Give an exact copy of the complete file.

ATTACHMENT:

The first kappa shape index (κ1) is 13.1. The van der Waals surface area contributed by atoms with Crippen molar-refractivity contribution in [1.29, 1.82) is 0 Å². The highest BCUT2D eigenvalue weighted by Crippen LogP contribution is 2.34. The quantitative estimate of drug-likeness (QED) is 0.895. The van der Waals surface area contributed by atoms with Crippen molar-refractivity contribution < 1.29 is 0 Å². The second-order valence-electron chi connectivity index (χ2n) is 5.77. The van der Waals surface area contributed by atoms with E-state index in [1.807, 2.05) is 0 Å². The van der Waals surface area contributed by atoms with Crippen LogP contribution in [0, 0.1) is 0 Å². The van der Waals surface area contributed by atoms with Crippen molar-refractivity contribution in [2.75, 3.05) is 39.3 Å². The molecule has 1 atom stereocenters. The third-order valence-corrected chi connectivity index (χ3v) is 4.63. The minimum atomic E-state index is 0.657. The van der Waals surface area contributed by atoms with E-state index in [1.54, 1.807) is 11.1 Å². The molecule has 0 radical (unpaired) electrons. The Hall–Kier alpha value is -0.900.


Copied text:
The first kappa shape index (κ1) is 13.1. The van der Waals surface area contributed by atoms with Crippen molar-refractivity contribution in [1.29, 1.82) is 0 Å². The highest BCUT2D eigenvalue weighted by Crippen LogP contribution is 2.34. The quantitative estimate of drug-likeness (QED) is 0.895. The van der Waals surface area contributed by atoms with Crippen molar-refractivity contribution < 1.29 is 0 Å². The second-order valence-electron chi connectivity index (χ2n) is 5.77. The van der Waals surface area contributed by atoms with E-state index in [1.807, 2.05) is 0 Å². The van der Waals surface area contributed by atoms with Crippen LogP contribution in [0, 0.1) is 0 Å². The van der Waals surface area contributed by atoms with Crippen molar-refractivity contribution in [2.75, 3.05) is 39.3 Å². The molecule has 1 atom stereocenters. The third-order valence-corrected chi connectivity index (χ3v) is 4.63. The minimum atomic E-state index is 0.657. The van der Waals surface area contributed by atoms with E-state index in [1.54, 1.807) is 11.1 Å². The molecule has 0 radical (unpaired) electrons. The Hall–Kier alpha value is -0.900.